A Share of Sunrise for 4 Bits?

What are we supposed to make of this Mature Market Experts?   What is arguably (forgive me, Erickson) the most dominate brand in senior housing is trading at less than 50 cents a share as of this writing.  That same share was trading north of $26 on the first trading day of this calendar year.

                For a bit of perspective on how Sunrise might emerge from these straits, I recommend long time industry analyst and skillful writer Steve Monroe’s blog www.levinassociates.com/dealmakersforum/dealmakers%20blog.htm.

                As a marketer, here is what I take away:

1.  Aging continues, as far as I can tell.  Although with all of the news being financial, it is possible someone has found a way to prevent it and the media hasn’t picked up on it yet.

2.  With aging, comes change.  I’d argue that a retiree experiences more change in a shorter period of time than any other age group, save perhaps infants to 3 year olds.

3.  These changes create specialized needs for a constellation of products and services.

4.  Unfortunately, most of the changes aging brings are negative – can’t drive at night, lost a spouse or a friend, grandkids are off to college, a health issue …

5.  We work for companies that provide services and products to meet the needs these changes create.

6.  Being in marketing, we are responsible for half of the most critical financial equation in the financial world – revenue.  Bringing in more revenue than expenses still carries the day.

 7.  Inspiring people to purchase your company’s products and services is, in most instances, a noble pursuit.  You improve people’s lives. 

                Now is the time to market like hell — write stronger copy … fight for that marketing budget … attend to the myriad of details … establish stronger relationships with prospects … dig deeper into that database … do more and do better.

                All in the name of inspiring more people to buy than ever before.  The times demand that we deliver extraordinary results for our customers, our companies, and ourselves. 

                That’s my two cents.  Add another 48 and you too can attend Sunrise’s next annual meeting.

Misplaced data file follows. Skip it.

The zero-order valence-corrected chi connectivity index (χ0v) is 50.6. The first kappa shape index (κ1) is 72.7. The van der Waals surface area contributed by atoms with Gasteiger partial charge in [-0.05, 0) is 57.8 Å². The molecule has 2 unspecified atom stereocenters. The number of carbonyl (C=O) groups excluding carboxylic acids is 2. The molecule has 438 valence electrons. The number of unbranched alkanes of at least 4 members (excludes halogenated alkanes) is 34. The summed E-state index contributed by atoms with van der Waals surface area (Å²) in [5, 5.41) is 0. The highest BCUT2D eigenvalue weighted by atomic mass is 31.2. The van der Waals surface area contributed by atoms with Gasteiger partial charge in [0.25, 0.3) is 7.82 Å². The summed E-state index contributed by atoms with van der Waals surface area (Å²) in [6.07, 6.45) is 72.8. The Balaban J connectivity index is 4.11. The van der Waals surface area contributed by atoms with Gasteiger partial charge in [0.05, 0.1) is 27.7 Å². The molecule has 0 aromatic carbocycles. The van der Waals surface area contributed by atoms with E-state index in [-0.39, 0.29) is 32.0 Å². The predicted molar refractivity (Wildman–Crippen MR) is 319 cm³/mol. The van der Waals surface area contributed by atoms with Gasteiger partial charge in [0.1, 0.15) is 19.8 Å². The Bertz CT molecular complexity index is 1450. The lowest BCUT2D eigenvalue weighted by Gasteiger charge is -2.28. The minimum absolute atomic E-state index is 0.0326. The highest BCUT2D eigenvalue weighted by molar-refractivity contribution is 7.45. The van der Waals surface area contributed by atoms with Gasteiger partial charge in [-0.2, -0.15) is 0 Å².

Don’t let efficiency kill the brand

Fellow Mature Market Experts blogger Dan Rexford wrote about Lou Carbone’s book, Clued In, several weeks ago . . . well, here’s another recent article about Mr. Carbone that you might find interesting. The article raises some great points about an unhealthy fixation on efficiency — at the cost of the customer’s brand experience.

Most of what Lou talks about, we practice at TR Mann Consulting with our clients. I should also mention that our friend and fellow mature market blogger, David Wolfe, discusses many of the same issues in his excellent book Firms of Endearment.

The executive summary is simple, remember, you’re trying to build a strong relationship built on mutual trust (and dare I say, love). Sounds easy . . . but just watch how many companies screw this basic principal up during trying times.

10 Lessons Learned the Easy Way — Vicariously

Recently, I’ve had the opportunity to work with five struggling companies and to review the files of a dozen others.  These companies are in serious financial distress and there are about 10 recurring pitfalls that all good mature market experts need to avoid.  

                Here are the lessons:

1.            Invest in sales and marketing – treat sales and marketing expenditures as an investment.  These expenditures are not costs; they are investments that yield returns.  Many of the struggling companies simply did not invest enough in sales and marketing.

2.            Insist on C-suite participation – if you are not in the C-suite or do not have participation from someone who is, watch out.  Sales and marketing was often way down on the list of priorities for top management in these companies.  It surprises me how many times top management didn’t really know what was going on in sales and marketing and consequently had no feel for their prospective customers.

3.            Befriend your CFO – she is the one watching the store and controlling the purse strings.  You want to be sure she knows everything she should know.